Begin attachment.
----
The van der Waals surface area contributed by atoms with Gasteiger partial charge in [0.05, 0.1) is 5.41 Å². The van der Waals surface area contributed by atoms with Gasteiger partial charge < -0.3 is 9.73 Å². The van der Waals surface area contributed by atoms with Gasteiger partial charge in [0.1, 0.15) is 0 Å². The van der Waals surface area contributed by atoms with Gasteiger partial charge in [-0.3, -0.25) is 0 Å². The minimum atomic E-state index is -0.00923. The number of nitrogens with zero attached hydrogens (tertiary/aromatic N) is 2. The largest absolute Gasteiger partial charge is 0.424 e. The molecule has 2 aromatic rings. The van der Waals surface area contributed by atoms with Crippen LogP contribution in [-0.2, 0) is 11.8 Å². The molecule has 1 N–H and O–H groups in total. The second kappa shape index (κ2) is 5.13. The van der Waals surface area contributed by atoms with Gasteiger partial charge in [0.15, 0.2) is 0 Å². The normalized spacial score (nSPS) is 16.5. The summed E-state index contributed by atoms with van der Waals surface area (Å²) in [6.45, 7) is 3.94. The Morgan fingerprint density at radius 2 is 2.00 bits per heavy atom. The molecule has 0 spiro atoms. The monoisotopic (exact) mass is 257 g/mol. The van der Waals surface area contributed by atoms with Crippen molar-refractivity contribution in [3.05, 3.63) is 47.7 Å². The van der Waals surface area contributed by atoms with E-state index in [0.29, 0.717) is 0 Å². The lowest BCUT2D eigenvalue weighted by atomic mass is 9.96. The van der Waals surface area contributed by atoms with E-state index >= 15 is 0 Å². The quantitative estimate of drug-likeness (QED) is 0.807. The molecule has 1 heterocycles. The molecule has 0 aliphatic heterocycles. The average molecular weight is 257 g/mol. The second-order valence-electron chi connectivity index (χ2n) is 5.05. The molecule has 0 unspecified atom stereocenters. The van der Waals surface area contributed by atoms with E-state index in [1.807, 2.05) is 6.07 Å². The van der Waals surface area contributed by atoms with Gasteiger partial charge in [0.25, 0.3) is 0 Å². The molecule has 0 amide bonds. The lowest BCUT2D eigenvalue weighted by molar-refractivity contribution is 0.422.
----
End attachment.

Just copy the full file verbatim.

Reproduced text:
The van der Waals surface area contributed by atoms with Gasteiger partial charge in [0.05, 0.1) is 5.41 Å². The van der Waals surface area contributed by atoms with Gasteiger partial charge < -0.3 is 9.73 Å². The van der Waals surface area contributed by atoms with Gasteiger partial charge in [0.1, 0.15) is 0 Å². The van der Waals surface area contributed by atoms with Gasteiger partial charge in [-0.3, -0.25) is 0 Å². The minimum atomic E-state index is -0.00923. The number of nitrogens with zero attached hydrogens (tertiary/aromatic N) is 2. The largest absolute Gasteiger partial charge is 0.424 e. The molecule has 2 aromatic rings. The van der Waals surface area contributed by atoms with Crippen LogP contribution in [-0.2, 0) is 11.8 Å². The molecule has 1 N–H and O–H groups in total. The second kappa shape index (κ2) is 5.13. The van der Waals surface area contributed by atoms with Gasteiger partial charge in [0.15, 0.2) is 0 Å². The normalized spacial score (nSPS) is 16.5. The summed E-state index contributed by atoms with van der Waals surface area (Å²) in [6.45, 7) is 3.94. The Morgan fingerprint density at radius 2 is 2.00 bits per heavy atom. The molecule has 0 spiro atoms. The monoisotopic (exact) mass is 257 g/mol. The van der Waals surface area contributed by atoms with Crippen molar-refractivity contribution in [3.05, 3.63) is 47.7 Å². The van der Waals surface area contributed by atoms with E-state index in [0.29, 0.717) is 0 Å². The lowest BCUT2D eigenvalue weighted by atomic mass is 9.96. The van der Waals surface area contributed by atoms with E-state index >= 15 is 0 Å². The quantitative estimate of drug-likeness (QED) is 0.807. The molecule has 1 heterocycles. The molecule has 0 aliphatic heterocycles. The average molecular weight is 257 g/mol. The second-order valence-electron chi connectivity index (χ2n) is 5.05. The molecule has 0 unspecified atom stereocenters. The van der Waals surface area contributed by atoms with E-state index in [1.807, 2.05) is 6.07 Å². The van der Waals surface area contributed by atoms with Gasteiger partial charge in [0.25, 0.3) is 0 Å². The molecule has 0 amide bonds. The lowest BCUT2D eigenvalue weighted by molar-refractivity contribution is 0.422.